Tshedimosetso House boasts the continent’s first building integrated solar facade, which makes it a base of ongoing research into this technology.

The initial brief for the new Government Communications and Information Systems (GCIS) building in Hatfield, Tshwane was for a standard commercial office design. But it has evolved into a workplace that aims to showcase world-class green technology while keeping in mind historical preservation and urban integration.

The porticos of the old 1930s “post office” houses – demolished to make way for the new office – were preserved and became part of the fabric of Tshedimosetso in a nod to its history. No longer placed behind boundaries and fences, the building interacts with people, notes Growthpoint sustainable development manager Werner van Antwerpen.

SNA Architects owner, Beyers Slabbert, points out how the building’s colour and strong, bold lines make it a prominent, African-inspired asset.

The balconies along the edge of the building allow for an element of interaction with the street life, while a delicate level difference at the main entrance, prominent on the corner of Festival and Francis Baard streets, establishes a clear distinction between public and semi-private, says Melissa Appelgryn, interior architect at SNA Architects.

Importantly, “the new building proves that government is working towards vision 2030 and making sure the GCIS plays its part in conserving energy and water,” says GCIS acting CEO Phumla Williams.

Solar stunner

The solar-enabled facade of Tshedimosetso House is the major talking point among  sustainability enthusiasts. Building integrated photovoltaics (BIPV) replace conventional building materials.

At Tshedimosetso, after much convincing from the team led by electrically-minded Peet Botha from Conscius Electrical Consulting Engineers, a decision was made to test the latest PV technologies available.

Two different types of power-generating glass, never before tested in Africa, have been incorporated. One is E-Glass windows, which contain blue crystalline PV wafers within the glass. The other is the clear Tropiglas solution, which contains a nanotechnology polymer, sandwiched between two layers of glass.

The micro- and nano-particles interact with visible light, and ultraviolet radiation is converted to longer wavelengths, scattering infrared light to the edges of the glass. PV cells along the edge of the frame collect the infrared, enabling the transparent glass panel to produce electricity. Tropiglas also reduces heat gain and blocks damaging UV and infrared light, outperforming double-glazing.

The 16.8kW system is expected to deliver an energy consumption saving of up to 25% during normal office hours. In the summer, the system generated more than its peak design capacity – up to 21kW.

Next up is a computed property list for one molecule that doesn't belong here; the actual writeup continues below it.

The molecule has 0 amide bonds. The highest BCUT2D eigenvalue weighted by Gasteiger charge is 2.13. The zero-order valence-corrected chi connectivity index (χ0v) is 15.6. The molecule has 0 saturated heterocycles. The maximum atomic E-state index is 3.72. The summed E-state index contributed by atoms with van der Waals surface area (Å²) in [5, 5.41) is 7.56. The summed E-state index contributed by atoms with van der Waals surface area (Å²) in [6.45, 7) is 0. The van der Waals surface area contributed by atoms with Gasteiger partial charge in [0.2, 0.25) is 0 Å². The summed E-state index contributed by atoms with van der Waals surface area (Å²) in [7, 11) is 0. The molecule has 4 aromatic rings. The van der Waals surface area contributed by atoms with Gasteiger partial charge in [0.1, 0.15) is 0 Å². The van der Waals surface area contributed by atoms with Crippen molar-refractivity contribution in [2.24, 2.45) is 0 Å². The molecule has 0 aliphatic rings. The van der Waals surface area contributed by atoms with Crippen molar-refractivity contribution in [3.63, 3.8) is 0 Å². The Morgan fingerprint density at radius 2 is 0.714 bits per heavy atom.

Since the BIPV is relatively expensive, the project proceeded with as much of it as was economically feasible, and monitoring the glass’ performance has become a broader research project. Botha says the PV project is an incubator and laboratory providing the opportunity to practically measure the scientific engineering parameters required to make sound technical and financial decisions. Thanks to the research nature of the project, the professional team was able to procure the BIPV’s at cost from Tropiglas Technologies and current indications show a much shorter payback period for the system compared to conventional photovoltaic systems.

The research project is headed by Prof. Jan-Harm Pretorius from the University of Johannesburg (UJ) and is linked to Edith Cowan University in Australia.

The system can be monitored remotely and UJ visits the site monthly, producing quarterly reports. The reports compare the two types of BIPV, as well as account for how the various zones on the different sides of the building perform, with differing orientation, height and interference of objects such as trees.

The results from the first year’s research are expected in November 2014, and could become the strategic model for future implementation of cost-effective integrated PV panels in South Africa.

Slabbert says there has been a significant loss of performance due to the angle of the panels, but this is an area where learning means that solutions can be developed to overcome this in future.

The DC output from the PVs are fed through an inverter, directly into the building’s internal grid.

The system’s cost is significantly reduced because no battery bank is required.

Appelgryn notes that the PVs add an aesthetic appeal inside the building as their reflection is seen in the internal space. This constantly reminds occupants of their role in energy saving within the context of Eskom’s 49M energy efficiency campaign.

Slabbert says convincing the owner, developer and tenant to implement the BIPV was no easy feat. They wanted to be sure of the potential impacts on the tenants, and a walk-in mock-up of the site was built.

Managing perceptions was important, and what ultimately sealed the deal was that this building would be positively contributing to something that is a global issue, concludes Slabbert.

The full feature appears in the October – November 2014 issue.